‘Some of us are in fear of our livelihoods; others only of our luncheon.’
Thus, with beguiling directness, wrote Matthew Parris in his Times article yesterday (1 January 2011: ‘Don’t kid yourselves. There must be victims’).
‘We are not … all in this together; or not all as deep as each other…. People will embrace retrenchment in principle then lament any cut affecting them. Shrouds will be waved, illiteracy and infant malnutrition predicted, and in the opposition imagination old people will be starving or freezing to death in countless wretched hovels. The demise of theatre, ballet, museums and day care centres…. will be pronounced imminent. Charities, think-tanks and academics will write to The Times to call ministers deaf to reason…‘, said Parris in his article.
Well, it didn’t take long for some shroud-waving to happen; we also read in the national press yesterday, that same day, that the new President of the Royal College of Obstetrictians and Gynaecologists, Tony Falconer, believes the NHS offers an inferior service to women who give birth at night, placing vulnerable women and babies at avoidable risk.
And now Cathy Warwick, general secretary of the Royal College of Midwives, accuses the Prime Minister of backtracking on a high-profile pledge made before last year’s election to hire 3,000 extra midwives, saying that ‘Despite repeated and persistent requests [from the RCM] for his government to honour this pledge, they will not’.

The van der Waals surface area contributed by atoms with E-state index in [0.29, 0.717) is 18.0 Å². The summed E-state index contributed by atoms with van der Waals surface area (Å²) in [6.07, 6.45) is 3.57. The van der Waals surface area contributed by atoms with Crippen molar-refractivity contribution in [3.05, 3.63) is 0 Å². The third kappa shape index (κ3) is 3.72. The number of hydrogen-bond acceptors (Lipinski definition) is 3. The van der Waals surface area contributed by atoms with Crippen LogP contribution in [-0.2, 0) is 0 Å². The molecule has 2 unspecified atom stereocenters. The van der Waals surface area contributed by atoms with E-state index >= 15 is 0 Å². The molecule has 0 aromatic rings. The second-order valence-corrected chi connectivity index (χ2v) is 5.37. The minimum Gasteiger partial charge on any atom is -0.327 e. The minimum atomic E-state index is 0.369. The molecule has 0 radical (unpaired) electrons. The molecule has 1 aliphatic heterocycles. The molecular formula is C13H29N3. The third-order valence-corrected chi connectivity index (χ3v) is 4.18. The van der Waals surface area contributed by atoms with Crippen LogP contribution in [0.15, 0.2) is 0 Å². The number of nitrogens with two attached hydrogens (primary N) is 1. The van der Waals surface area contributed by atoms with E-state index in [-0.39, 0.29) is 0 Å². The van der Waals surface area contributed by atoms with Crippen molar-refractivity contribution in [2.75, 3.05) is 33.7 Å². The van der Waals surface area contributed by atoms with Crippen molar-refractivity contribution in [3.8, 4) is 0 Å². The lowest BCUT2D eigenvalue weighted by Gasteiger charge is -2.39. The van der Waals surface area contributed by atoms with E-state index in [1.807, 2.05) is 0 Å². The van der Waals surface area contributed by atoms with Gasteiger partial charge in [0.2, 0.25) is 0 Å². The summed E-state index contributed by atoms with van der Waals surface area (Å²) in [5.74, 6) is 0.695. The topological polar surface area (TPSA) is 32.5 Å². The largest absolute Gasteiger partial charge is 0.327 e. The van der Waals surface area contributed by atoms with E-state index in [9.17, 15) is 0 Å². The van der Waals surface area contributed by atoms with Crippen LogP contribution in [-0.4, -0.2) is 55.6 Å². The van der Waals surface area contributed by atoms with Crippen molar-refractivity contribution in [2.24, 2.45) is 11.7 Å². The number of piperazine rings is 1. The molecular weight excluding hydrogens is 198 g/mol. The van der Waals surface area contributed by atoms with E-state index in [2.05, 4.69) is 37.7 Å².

The upshot, Warwick tells us, is that ‘Maternity services are not coping and are under assault’… a claim which, like Tony Falconer’s, is supported by Belinda Phipps, chief executive of the National Childbirth Trust.
Already, then, The Mirror, The Telegraph and The Observer and no doubt others are helping to prove Matthew Parris’s point that whingers in the media abound.
What’s to complain about? Perhaps the leaders of the RCOG, the RCM and the NCT need to understand, as Matthew Parris so succinctly puts it, that ‘Howls of indignation from co-ordinated bands of identifiable losers will drown out quiet murmurs of approval among the ungalvanised majority’.
Or maybe Falconer, Warwick and Phipps – presumably amongst Parris’ ‘identifiable losers’? – need to understand no such thing. For the ungalvanised majority will approve not one jot the idea that the lives and well-being of babies and mums are being put at risk by the broken promise of the Prime Minister.
Will we see another U-turn before long? Perhaps Health Secretary Andrew Lansley is working on it already. In the current administration they happen all the time.
Whatever, we have already seen in what Matthew Parris has written no apology or concern beyond the politics of the situation. ‘Better,’ he says, ‘to shrug off the hostility of those this coalition can never please, keep faith with those it can, and plough on…. Mr Cameron knows what’s coming’.
If Mr Cameron does in fact think there’s no mileage in pleasing people like the heads of the RCOG, the RCM and the NCT, I’m afraid the Government and its supporters really are an incredibly unpleasant lot.
And I guess, desite his protestations to the contrary, that ultimately Parris’ ungalvanised majority may well concur.